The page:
E. RINGERMACHER: He went back and forth, but we didn’t care. We was safe at least on the train. A bunch, you know, we got together, whoever we met. We got together and jumped on the train. So we was on the train going back to Poland to find out that the train gonna go back to Poland. So we went back, and we finally, after a few days, we came to Poland, and we came to our town, to our hometown. So we came to our hometown, dirty—and you know how we looked from concentration camp. Well, we found some clothes on there, and we changed the clothes because in camp we had those special outfits, yeah. So we changed for private clothes, and we came to Poland and into our town. And then we asked—we came to the edge of the town. We asked over there, Polish people, “Is there any Jews in here back?”
And they said, “Yes, it’s a few back.” But the minute they saw us, “Why did you came back?” This was the first thing. “We thought that you were not living. Why did you came back?”
So we saw that we got nothing to talk with them, but anyway, they told us there’s a few Jewish people around, and they told us where. And we went over there to those few Jewish people and—the city hall from our town gave those Jewish people a few apartments where to live in, and like concentrated in a few places. Here there are a couple Jewish families in one room, over there on another street was a couple Jewish families—not a couple, was a room with ten Jews in one room because they was afraid to go out. And when WE came, when WE came, we found over there those families, and one lady said to us, “Come and live with me. I got two rooms, and I’ll give you one room, and we’ll have one room.”
CARGAS: A Jewish lady.
E. RINGERMACHER: A Jewish lady, yeah. And we went in, and we was lucky that we got that apartment with a Jewish lady because this was like in a—how you say?
M. RINGERMACHER: A square block. You know, it’s not like here.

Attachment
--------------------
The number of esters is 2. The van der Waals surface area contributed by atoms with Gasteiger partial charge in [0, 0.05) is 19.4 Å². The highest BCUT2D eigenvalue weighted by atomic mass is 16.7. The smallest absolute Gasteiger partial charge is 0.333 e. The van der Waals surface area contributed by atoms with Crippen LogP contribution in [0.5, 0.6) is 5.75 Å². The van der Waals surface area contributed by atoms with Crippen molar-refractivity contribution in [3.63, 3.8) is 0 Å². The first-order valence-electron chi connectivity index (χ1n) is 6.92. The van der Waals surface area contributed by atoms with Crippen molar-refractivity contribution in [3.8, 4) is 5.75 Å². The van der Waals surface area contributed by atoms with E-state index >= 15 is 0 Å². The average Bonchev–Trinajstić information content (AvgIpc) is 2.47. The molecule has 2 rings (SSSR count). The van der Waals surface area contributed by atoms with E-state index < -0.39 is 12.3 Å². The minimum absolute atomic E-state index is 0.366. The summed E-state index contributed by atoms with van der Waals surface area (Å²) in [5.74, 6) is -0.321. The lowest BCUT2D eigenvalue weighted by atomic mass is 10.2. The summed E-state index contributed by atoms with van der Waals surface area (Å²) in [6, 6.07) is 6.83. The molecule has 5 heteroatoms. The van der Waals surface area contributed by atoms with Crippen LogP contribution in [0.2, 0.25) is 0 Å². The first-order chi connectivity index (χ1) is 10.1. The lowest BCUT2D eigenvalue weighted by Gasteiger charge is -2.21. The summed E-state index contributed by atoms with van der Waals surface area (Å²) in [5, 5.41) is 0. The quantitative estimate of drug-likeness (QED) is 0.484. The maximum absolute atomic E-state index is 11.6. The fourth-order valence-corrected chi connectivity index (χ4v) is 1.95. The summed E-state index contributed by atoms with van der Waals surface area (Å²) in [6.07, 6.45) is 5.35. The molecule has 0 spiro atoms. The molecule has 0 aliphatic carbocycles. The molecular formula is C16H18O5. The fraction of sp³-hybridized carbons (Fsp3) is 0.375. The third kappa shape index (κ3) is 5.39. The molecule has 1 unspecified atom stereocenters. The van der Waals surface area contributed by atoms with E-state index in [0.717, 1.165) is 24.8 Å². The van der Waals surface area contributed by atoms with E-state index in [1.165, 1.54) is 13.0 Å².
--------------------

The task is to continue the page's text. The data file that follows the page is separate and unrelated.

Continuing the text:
E. RINGERMACHER: It was like a garden apartment.
CARGAS: Uh-huh, I understand.
E. RINGERMACHER: You know, garden inside like a garden, three apartments like this. In front was the Russian military station.
CARGAS: Oh, yes, headquarters.
M. RINGERMACHER: Headquarters.
E. RINGERMACHER: Headquarters—
M. RINGERMACHER: There was like they call KGB. What they call?
CARGAS: They call NKVD.
E. RINGERMACHER: NKVD, yeah, that’s right. This was in front of this—our apartment.
M. RINGERMACHER: The guards, they took guards over there all the time.
E. RINGERMACHER: And we was living behind. So we was lucky that time because we was living there how long? Since—
M. RINGERMACHER: We came there in—you came ’45.
E. RINGERMACHER: We came May, ’45.
M. RINGERMACHER: Yeah, ‘til the end of ’45.
E. RINGERMACHER: ‘Til September, I guess.
CARGAS: And that’s where you met?
E. RINGERMACHER: No, no, no, no, no—one month later my husband came to the same place.
M. RINGERMACHER: I thought the same thing.
E. RINGERMACHER: Yeah, he thought the same thing, “Let’s go home. We’ll meet the family over there.”
M. RINGERMACHER: “Maybe my brother is back”, because I had two brothers, and one got–
E. RINGERMACHER: One didn’t survive.
M. RINGERMACHER: One did not survive. They took him from—and he was in Buchenwald, too, but I heard in March, 1945, they took him from Buchenwald to Mauthausen, and he did not survive that trip. They killed him. Not just him, but the whole transport.
E. RINGERMACHER: The whole transport.
M. RINGERMACHER: Now, though he did not survive, and one brother who was in Russia, he came back, and he is here. But I lost a brother and my mother got killed, too, by the Germans. And my sister—
E. RINGERMACHER: The whole family.
M. RINGERMACHER: The whole family. That’s all I have left, one brother at—
E. RINGERMACHER: Yeah!
CARGAS: At the garden apartment?
E. RINGERMACHER: Yeah. One month later, my husband showed up. So we was lucky then. We was very happy, and we was living over there in that apartment. In fact, we had to make a living. I was a dressmaker from before. I learned how to sew, dressmaking. I learned during the war. I finished school, and then I went to learn something. We had to have, you know, not like here, you think about college. Over there we was thinking about a trade to make a living. So I learned how to sew, and when we came back, a lot of those Polish people knew that I am back, and they came in to me. They brought something, you know, to work for them. Okay. One morning a lady runs into us, “My God, my God, you alive. I am so happy you alive!”
I said, “What’s happened?” And she was all shook up. I said, “”What’s happened?”